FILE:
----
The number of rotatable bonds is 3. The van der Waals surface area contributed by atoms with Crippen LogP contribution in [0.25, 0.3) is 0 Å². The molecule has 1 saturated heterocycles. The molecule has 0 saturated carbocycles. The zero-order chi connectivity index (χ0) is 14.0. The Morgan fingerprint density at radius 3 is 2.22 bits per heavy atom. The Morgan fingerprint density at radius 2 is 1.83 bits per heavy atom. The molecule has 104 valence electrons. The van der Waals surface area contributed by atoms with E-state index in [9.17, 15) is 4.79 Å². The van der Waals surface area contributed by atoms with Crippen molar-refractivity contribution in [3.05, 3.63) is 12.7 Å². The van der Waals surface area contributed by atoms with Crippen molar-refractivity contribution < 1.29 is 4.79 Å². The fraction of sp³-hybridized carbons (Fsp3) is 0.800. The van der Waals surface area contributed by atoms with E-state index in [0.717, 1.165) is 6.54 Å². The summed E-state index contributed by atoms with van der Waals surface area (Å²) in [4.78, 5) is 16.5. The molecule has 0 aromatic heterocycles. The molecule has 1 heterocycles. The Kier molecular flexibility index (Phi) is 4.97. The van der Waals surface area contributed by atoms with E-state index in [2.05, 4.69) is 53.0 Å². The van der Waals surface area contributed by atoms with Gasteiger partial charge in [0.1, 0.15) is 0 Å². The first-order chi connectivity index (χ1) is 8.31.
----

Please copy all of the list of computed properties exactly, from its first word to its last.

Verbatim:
The number of rotatable bonds is 3. The van der Waals surface area contributed by atoms with Crippen LogP contribution in [0.25, 0.3) is 0 Å². The molecule has 1 saturated heterocycles. The molecule has 0 saturated carbocycles. The zero-order chi connectivity index (χ0) is 14.0. The Morgan fingerprint density at radius 3 is 2.22 bits per heavy atom. The Morgan fingerprint density at radius 2 is 1.83 bits per heavy atom. The molecule has 104 valence electrons. The van der Waals surface area contributed by atoms with E-state index in [9.17, 15) is 4.79 Å². The van der Waals surface area contributed by atoms with Crippen molar-refractivity contribution in [3.05, 3.63) is 12.7 Å². The van der Waals surface area contributed by atoms with Crippen molar-refractivity contribution < 1.29 is 4.79 Å². The fraction of sp³-hybridized carbons (Fsp3) is 0.800. The van der Waals surface area contributed by atoms with E-state index in [0.717, 1.165) is 6.54 Å². The summed E-state index contributed by atoms with van der Waals surface area (Å²) in [4.78, 5) is 16.5. The molecule has 0 aromatic heterocycles. The molecule has 1 heterocycles. The Kier molecular flexibility index (Phi) is 4.97. The van der Waals surface area contributed by atoms with E-state index in [2.05, 4.69) is 53.0 Å². The van der Waals surface area contributed by atoms with Gasteiger partial charge in [0.1, 0.15) is 0 Å². The first-order chi connectivity index (χ1) is 8.31.